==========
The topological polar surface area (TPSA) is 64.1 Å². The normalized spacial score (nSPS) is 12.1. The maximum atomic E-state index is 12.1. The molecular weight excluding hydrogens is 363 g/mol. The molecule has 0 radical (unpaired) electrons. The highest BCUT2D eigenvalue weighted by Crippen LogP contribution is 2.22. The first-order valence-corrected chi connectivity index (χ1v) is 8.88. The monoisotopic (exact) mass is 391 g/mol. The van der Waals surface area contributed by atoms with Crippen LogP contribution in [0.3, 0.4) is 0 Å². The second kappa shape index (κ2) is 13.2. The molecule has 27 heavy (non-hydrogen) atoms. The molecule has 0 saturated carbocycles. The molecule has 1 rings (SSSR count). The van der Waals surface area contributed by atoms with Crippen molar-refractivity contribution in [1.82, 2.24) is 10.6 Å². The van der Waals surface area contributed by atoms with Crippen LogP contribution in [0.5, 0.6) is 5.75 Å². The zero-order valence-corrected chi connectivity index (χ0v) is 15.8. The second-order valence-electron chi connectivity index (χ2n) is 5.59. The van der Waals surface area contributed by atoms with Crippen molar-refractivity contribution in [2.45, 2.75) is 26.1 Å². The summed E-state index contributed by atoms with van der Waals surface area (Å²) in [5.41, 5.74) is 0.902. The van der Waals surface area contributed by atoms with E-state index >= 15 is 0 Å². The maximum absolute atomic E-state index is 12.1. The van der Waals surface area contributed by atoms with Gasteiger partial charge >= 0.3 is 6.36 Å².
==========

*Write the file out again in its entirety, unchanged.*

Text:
The topological polar surface area (TPSA) is 64.1 Å². The normalized spacial score (nSPS) is 12.1. The maximum atomic E-state index is 12.1. The molecular weight excluding hydrogens is 363 g/mol. The molecule has 0 radical (unpaired) electrons. The highest BCUT2D eigenvalue weighted by Crippen LogP contribution is 2.22. The first-order valence-corrected chi connectivity index (χ1v) is 8.88. The monoisotopic (exact) mass is 391 g/mol. The van der Waals surface area contributed by atoms with Crippen LogP contribution in [0.3, 0.4) is 0 Å². The second kappa shape index (κ2) is 13.2. The molecule has 27 heavy (non-hydrogen) atoms. The molecule has 0 saturated carbocycles. The molecule has 1 rings (SSSR count). The van der Waals surface area contributed by atoms with Crippen molar-refractivity contribution in [1.82, 2.24) is 10.6 Å². The van der Waals surface area contributed by atoms with Crippen LogP contribution in [0.5, 0.6) is 5.75 Å². The zero-order valence-corrected chi connectivity index (χ0v) is 15.8. The second-order valence-electron chi connectivity index (χ2n) is 5.59. The van der Waals surface area contributed by atoms with Crippen molar-refractivity contribution in [2.45, 2.75) is 26.1 Å². The summed E-state index contributed by atoms with van der Waals surface area (Å²) in [5.41, 5.74) is 0.902. The van der Waals surface area contributed by atoms with E-state index >= 15 is 0 Å². The maximum absolute atomic E-state index is 12.1. The van der Waals surface area contributed by atoms with Gasteiger partial charge >= 0.3 is 6.36 Å².